Brookhaven Lab Reports Record-Breaking Weather in 2005

UPTON, NY - Long Island was spared the fury of 27 hurricanes and tropical storms that developed in the Atlantic in 2005, including devastating Hurricane Katrina, but local weather was far from normal. According to records kept at the U.S. Department of Energy's Brookhaven National Laboratory, January brought record snowfall of 29 inches, beating the previous record, set in 1948, by three inches. The year brought the hottest August on record, with an average temperature of 76.2 degrees Fahrenheit (F), 1.9 degrees higher than the previous record set in 2003. In October, record rainfall of 22.14 inches soaked the ground, causing local flooding.

"October 2005 was by far the wettest month in the last 57 years that the Lab has been keeping weather statistics, with almost double the amount of rain recorded in any October, and easily beating the previous monthly 13.01 inches of record rain in January 1979," said Victor Cassella, a Brookhaven Lab meteorologist. "We received 17.23 inches of rain in five consecutive days, from October 10 to 15, with 9 inches on October 14. Only in 1954, when Hurricane Edna dumped 9.02 inches of rain, did we get more than that amount of rain in one day."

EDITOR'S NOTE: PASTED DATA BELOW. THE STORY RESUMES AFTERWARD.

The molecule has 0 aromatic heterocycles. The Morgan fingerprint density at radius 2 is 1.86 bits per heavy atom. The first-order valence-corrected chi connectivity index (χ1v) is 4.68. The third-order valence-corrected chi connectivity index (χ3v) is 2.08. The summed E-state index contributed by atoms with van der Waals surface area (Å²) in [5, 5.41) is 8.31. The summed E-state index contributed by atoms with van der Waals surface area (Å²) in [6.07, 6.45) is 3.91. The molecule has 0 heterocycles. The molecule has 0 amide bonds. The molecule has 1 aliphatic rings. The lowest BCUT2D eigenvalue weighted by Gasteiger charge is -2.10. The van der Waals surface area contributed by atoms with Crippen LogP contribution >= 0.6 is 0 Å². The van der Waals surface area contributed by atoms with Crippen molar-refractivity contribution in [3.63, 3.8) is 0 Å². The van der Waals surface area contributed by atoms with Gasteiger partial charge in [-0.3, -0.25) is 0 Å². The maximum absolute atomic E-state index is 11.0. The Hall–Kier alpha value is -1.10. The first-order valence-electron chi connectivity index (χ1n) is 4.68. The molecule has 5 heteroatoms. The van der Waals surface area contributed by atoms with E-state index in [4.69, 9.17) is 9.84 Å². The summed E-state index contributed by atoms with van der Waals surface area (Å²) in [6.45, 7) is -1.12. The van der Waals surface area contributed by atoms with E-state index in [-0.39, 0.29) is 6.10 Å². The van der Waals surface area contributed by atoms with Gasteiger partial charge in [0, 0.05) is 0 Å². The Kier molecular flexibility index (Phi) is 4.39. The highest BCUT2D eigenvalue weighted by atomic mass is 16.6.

Graph of 2005 precipitation data

Cassella said the 2004-2005 snow season brought 78.5 inches of snow, the second snowiest season ever recorded. In the 1995-1996 season, 90.8 inches of snowfall was recorded at the Lab. But 2005 was the third consecutive year of more than 60 inches of snowfall, a pattern that has never been seen previously in the Lab's records. The average yearly snowfall in the area is 31.2 inches.

The yearly average temperature for 2005 was 51.9 degrees F, 1.8 degrees warmer than average. Eight new daily high temperatures were set in 2005. On January 13, the thermometer climbed to 57 degrees F, beating the record set in 1992 by one degree. July 26 brought a record high of 93.5 degrees F, one-half degree higher than the 1989 record. August 3, 4, and 12 brought temperatures of 96.5, 93, and 92.5 degrees F respectively, beating records of 96 degrees in 1975, 91 degrees in 1989, and 91 degrees in 1988. September, a warmer than average month, also brought three new record highs on the 12, 13, and 15, with temperatures of 92.5, 91.5, and 83 degrees F respectively. Previous records for those dates were 91.5, 88, and 81 degrees F.

Cassella predicted last year that 2005 snowfall would be normal to slightly above normal and that we would have a pattern of extreme temperatures during the year - a partially accurate prediction. For 2006, Cassella predicts another year of above-average snowfall. Also, he warns that people should be prepared for hurricanes on Long Island. "We've recently had some very active hurricane seasons," he said. "Even though we've been spared from hurricanes over the last several years, we have to be prepared for the one that does make its way to Long Island."

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